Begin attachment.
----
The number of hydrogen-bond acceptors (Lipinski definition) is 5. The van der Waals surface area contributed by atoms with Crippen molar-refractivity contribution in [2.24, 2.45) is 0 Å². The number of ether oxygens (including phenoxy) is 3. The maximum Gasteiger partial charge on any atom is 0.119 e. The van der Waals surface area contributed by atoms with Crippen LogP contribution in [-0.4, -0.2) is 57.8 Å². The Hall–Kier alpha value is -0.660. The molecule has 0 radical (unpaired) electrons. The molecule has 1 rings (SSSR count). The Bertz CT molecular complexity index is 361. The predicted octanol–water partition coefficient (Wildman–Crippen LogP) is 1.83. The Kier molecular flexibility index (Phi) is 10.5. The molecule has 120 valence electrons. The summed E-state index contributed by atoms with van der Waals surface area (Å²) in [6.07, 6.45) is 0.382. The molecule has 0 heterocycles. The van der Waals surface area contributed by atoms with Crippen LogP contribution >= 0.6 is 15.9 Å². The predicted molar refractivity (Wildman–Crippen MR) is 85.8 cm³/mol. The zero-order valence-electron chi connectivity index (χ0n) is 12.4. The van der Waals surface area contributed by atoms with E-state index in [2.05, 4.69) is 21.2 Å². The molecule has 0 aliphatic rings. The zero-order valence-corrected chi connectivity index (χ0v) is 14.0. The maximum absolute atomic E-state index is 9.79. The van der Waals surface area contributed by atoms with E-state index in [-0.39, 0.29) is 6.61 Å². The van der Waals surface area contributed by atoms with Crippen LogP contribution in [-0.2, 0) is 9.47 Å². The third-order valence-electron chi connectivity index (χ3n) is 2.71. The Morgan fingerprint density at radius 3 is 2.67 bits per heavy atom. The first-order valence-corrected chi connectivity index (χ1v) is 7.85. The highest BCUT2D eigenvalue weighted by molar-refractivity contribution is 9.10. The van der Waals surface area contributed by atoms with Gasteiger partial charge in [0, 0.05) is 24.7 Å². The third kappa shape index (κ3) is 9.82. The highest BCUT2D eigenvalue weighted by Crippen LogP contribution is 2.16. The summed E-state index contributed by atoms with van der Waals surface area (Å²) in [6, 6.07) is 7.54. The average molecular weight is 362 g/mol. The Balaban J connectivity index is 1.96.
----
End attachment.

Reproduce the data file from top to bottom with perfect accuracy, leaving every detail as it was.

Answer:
The number of hydrogen-bond acceptors (Lipinski definition) is 5. The van der Waals surface area contributed by atoms with Crippen molar-refractivity contribution in [2.24, 2.45) is 0 Å². The number of ether oxygens (including phenoxy) is 3. The maximum Gasteiger partial charge on any atom is 0.119 e. The van der Waals surface area contributed by atoms with Crippen LogP contribution in [-0.4, -0.2) is 57.8 Å². The Hall–Kier alpha value is -0.660. The molecule has 0 radical (unpaired) electrons. The molecule has 1 rings (SSSR count). The Bertz CT molecular complexity index is 361. The predicted octanol–water partition coefficient (Wildman–Crippen LogP) is 1.83. The Kier molecular flexibility index (Phi) is 10.5. The molecule has 120 valence electrons. The summed E-state index contributed by atoms with van der Waals surface area (Å²) in [6.07, 6.45) is 0.382. The molecule has 0 heterocycles. The van der Waals surface area contributed by atoms with Crippen LogP contribution >= 0.6 is 15.9 Å². The predicted molar refractivity (Wildman–Crippen MR) is 85.8 cm³/mol. The zero-order valence-electron chi connectivity index (χ0n) is 12.4. The van der Waals surface area contributed by atoms with E-state index in [2.05, 4.69) is 21.2 Å². The molecule has 0 aliphatic rings. The zero-order valence-corrected chi connectivity index (χ0v) is 14.0. The maximum absolute atomic E-state index is 9.79. The van der Waals surface area contributed by atoms with E-state index in [-0.39, 0.29) is 6.61 Å². The van der Waals surface area contributed by atoms with Crippen LogP contribution in [-0.2, 0) is 9.47 Å². The third-order valence-electron chi connectivity index (χ3n) is 2.71. The Morgan fingerprint density at radius 3 is 2.67 bits per heavy atom. The first-order valence-corrected chi connectivity index (χ1v) is 7.85. The highest BCUT2D eigenvalue weighted by molar-refractivity contribution is 9.10. The van der Waals surface area contributed by atoms with Gasteiger partial charge in [0, 0.05) is 24.7 Å². The third kappa shape index (κ3) is 9.82. The highest BCUT2D eigenvalue weighted by Crippen LogP contribution is 2.16. The summed E-state index contributed by atoms with van der Waals surface area (Å²) in [6, 6.07) is 7.54. The average molecular weight is 362 g/mol. The Balaban J connectivity index is 1.96.